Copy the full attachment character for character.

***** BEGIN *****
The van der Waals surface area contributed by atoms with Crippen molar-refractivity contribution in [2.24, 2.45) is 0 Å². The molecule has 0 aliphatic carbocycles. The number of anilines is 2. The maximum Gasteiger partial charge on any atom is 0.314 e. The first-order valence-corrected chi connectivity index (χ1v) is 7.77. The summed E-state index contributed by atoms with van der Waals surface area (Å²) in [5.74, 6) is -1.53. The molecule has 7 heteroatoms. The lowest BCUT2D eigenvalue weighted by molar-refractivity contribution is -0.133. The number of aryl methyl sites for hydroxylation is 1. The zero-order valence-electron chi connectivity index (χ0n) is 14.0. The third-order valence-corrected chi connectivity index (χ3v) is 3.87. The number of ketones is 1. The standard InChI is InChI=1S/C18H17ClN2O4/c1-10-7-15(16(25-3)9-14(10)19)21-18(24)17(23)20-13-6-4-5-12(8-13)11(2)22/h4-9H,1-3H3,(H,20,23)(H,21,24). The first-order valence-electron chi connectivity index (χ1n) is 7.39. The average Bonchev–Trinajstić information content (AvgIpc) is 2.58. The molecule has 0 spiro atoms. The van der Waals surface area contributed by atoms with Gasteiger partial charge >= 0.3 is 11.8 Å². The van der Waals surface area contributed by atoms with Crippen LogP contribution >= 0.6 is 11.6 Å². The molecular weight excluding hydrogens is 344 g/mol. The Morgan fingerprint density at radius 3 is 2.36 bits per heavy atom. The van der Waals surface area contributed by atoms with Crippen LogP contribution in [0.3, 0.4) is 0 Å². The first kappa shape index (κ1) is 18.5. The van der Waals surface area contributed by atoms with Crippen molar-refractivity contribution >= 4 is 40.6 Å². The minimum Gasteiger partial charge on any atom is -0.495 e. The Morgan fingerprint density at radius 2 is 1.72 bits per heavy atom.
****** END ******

The van der Waals surface area contributed by atoms with Crippen molar-refractivity contribution in [2.24, 2.45) is 0 Å². The molecule has 0 aliphatic carbocycles. The number of anilines is 2. The maximum Gasteiger partial charge on any atom is 0.314 e. The first-order valence-corrected chi connectivity index (χ1v) is 7.77. The summed E-state index contributed by atoms with van der Waals surface area (Å²) in [5.74, 6) is -1.53. The molecule has 7 heteroatoms. The lowest BCUT2D eigenvalue weighted by molar-refractivity contribution is -0.133. The number of aryl methyl sites for hydroxylation is 1. The zero-order valence-electron chi connectivity index (χ0n) is 14.0. The third-order valence-corrected chi connectivity index (χ3v) is 3.87. The number of ketones is 1. The standard InChI is InChI=1S/C18H17ClN2O4/c1-10-7-15(16(25-3)9-14(10)19)21-18(24)17(23)20-13-6-4-5-12(8-13)11(2)22/h4-9H,1-3H3,(H,20,23)(H,21,24). The first-order valence-electron chi connectivity index (χ1n) is 7.39. The average Bonchev–Trinajstić information content (AvgIpc) is 2.58. The molecule has 0 spiro atoms. The van der Waals surface area contributed by atoms with Gasteiger partial charge >= 0.3 is 11.8 Å². The van der Waals surface area contributed by atoms with Crippen LogP contribution >= 0.6 is 11.6 Å². The molecular weight excluding hydrogens is 344 g/mol. The Morgan fingerprint density at radius 3 is 2.36 bits per heavy atom. The van der Waals surface area contributed by atoms with Crippen LogP contribution in [0.3, 0.4) is 0 Å². The first kappa shape index (κ1) is 18.5. The van der Waals surface area contributed by atoms with Crippen molar-refractivity contribution >= 4 is 40.6 Å². The minimum Gasteiger partial charge on any atom is -0.495 e. The Morgan fingerprint density at radius 2 is 1.72 bits per heavy atom.